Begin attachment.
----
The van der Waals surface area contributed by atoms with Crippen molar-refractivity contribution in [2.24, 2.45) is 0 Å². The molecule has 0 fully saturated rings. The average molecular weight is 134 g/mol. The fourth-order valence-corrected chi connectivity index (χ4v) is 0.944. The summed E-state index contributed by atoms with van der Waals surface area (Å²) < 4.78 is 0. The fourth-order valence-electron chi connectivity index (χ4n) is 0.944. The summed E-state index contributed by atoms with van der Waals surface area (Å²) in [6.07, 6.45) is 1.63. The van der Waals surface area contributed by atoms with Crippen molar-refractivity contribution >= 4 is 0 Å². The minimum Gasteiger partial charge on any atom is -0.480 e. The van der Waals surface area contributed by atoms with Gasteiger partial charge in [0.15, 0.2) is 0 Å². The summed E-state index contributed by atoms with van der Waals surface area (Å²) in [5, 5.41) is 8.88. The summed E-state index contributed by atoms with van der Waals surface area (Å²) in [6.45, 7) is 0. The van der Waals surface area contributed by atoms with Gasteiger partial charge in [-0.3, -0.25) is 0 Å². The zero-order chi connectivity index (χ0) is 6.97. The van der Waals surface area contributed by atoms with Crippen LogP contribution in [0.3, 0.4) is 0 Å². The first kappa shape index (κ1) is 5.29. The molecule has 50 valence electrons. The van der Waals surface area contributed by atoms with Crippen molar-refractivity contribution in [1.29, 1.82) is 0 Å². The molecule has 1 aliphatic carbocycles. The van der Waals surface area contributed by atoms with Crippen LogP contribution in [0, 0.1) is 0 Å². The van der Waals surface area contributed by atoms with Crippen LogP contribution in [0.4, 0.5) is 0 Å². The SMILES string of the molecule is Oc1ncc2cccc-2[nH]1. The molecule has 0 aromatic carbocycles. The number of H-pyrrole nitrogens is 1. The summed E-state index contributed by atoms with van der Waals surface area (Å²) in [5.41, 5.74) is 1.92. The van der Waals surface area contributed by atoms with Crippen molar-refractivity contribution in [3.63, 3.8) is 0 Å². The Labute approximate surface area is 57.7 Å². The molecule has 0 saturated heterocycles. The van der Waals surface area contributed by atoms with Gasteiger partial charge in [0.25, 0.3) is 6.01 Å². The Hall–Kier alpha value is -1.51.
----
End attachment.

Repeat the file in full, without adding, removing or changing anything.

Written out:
The van der Waals surface area contributed by atoms with Crippen molar-refractivity contribution in [2.24, 2.45) is 0 Å². The molecule has 0 fully saturated rings. The average molecular weight is 134 g/mol. The fourth-order valence-corrected chi connectivity index (χ4v) is 0.944. The summed E-state index contributed by atoms with van der Waals surface area (Å²) < 4.78 is 0. The fourth-order valence-electron chi connectivity index (χ4n) is 0.944. The summed E-state index contributed by atoms with van der Waals surface area (Å²) in [6.07, 6.45) is 1.63. The van der Waals surface area contributed by atoms with Crippen molar-refractivity contribution >= 4 is 0 Å². The minimum Gasteiger partial charge on any atom is -0.480 e. The van der Waals surface area contributed by atoms with Gasteiger partial charge in [0.15, 0.2) is 0 Å². The summed E-state index contributed by atoms with van der Waals surface area (Å²) in [5, 5.41) is 8.88. The summed E-state index contributed by atoms with van der Waals surface area (Å²) in [6.45, 7) is 0. The van der Waals surface area contributed by atoms with Gasteiger partial charge in [-0.3, -0.25) is 0 Å². The zero-order chi connectivity index (χ0) is 6.97. The van der Waals surface area contributed by atoms with Crippen LogP contribution in [0.3, 0.4) is 0 Å². The first kappa shape index (κ1) is 5.29. The molecule has 50 valence electrons. The van der Waals surface area contributed by atoms with Crippen molar-refractivity contribution in [1.29, 1.82) is 0 Å². The molecule has 1 aliphatic carbocycles. The van der Waals surface area contributed by atoms with Crippen LogP contribution in [0, 0.1) is 0 Å². The van der Waals surface area contributed by atoms with Crippen LogP contribution in [0.4, 0.5) is 0 Å². The SMILES string of the molecule is Oc1ncc2cccc-2[nH]1. The molecule has 0 aromatic carbocycles. The number of H-pyrrole nitrogens is 1. The summed E-state index contributed by atoms with van der Waals surface area (Å²) in [5.41, 5.74) is 1.92. The van der Waals surface area contributed by atoms with Crippen molar-refractivity contribution in [3.63, 3.8) is 0 Å². The Labute approximate surface area is 57.7 Å². The molecule has 0 saturated heterocycles. The van der Waals surface area contributed by atoms with Gasteiger partial charge in [0.25, 0.3) is 6.01 Å². The Hall–Kier alpha value is -1.51.